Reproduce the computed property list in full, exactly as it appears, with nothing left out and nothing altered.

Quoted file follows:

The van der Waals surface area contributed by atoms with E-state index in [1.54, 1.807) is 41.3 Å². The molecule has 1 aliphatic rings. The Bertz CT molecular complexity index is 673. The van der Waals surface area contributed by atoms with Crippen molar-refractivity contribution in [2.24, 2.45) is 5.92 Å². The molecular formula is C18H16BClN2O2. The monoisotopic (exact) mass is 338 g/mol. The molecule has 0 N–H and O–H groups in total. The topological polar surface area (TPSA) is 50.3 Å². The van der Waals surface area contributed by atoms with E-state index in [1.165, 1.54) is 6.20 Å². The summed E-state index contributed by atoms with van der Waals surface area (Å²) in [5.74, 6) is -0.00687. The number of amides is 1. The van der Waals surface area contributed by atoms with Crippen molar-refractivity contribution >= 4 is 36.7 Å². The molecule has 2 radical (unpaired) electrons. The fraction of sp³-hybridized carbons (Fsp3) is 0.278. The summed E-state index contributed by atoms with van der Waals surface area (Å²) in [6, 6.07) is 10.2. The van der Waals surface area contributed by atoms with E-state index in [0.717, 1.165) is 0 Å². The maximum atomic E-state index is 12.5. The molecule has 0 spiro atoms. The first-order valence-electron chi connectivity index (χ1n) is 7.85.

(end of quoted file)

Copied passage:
The van der Waals surface area contributed by atoms with E-state index in [1.54, 1.807) is 41.3 Å². The molecule has 1 aliphatic rings. The Bertz CT molecular complexity index is 673. The van der Waals surface area contributed by atoms with Crippen molar-refractivity contribution in [2.24, 2.45) is 5.92 Å². The molecular formula is C18H16BClN2O2. The monoisotopic (exact) mass is 338 g/mol. The molecule has 0 N–H and O–H groups in total. The topological polar surface area (TPSA) is 50.3 Å². The van der Waals surface area contributed by atoms with E-state index in [1.165, 1.54) is 6.20 Å². The summed E-state index contributed by atoms with van der Waals surface area (Å²) in [5.74, 6) is -0.00687. The number of amides is 1. The van der Waals surface area contributed by atoms with Crippen molar-refractivity contribution >= 4 is 36.7 Å². The molecule has 2 radical (unpaired) electrons. The fraction of sp³-hybridized carbons (Fsp3) is 0.278. The summed E-state index contributed by atoms with van der Waals surface area (Å²) in [6, 6.07) is 10.2. The van der Waals surface area contributed by atoms with E-state index in [0.717, 1.165) is 0 Å². The maximum atomic E-state index is 12.5. The molecule has 0 spiro atoms. The first-order valence-electron chi connectivity index (χ1n) is 7.85.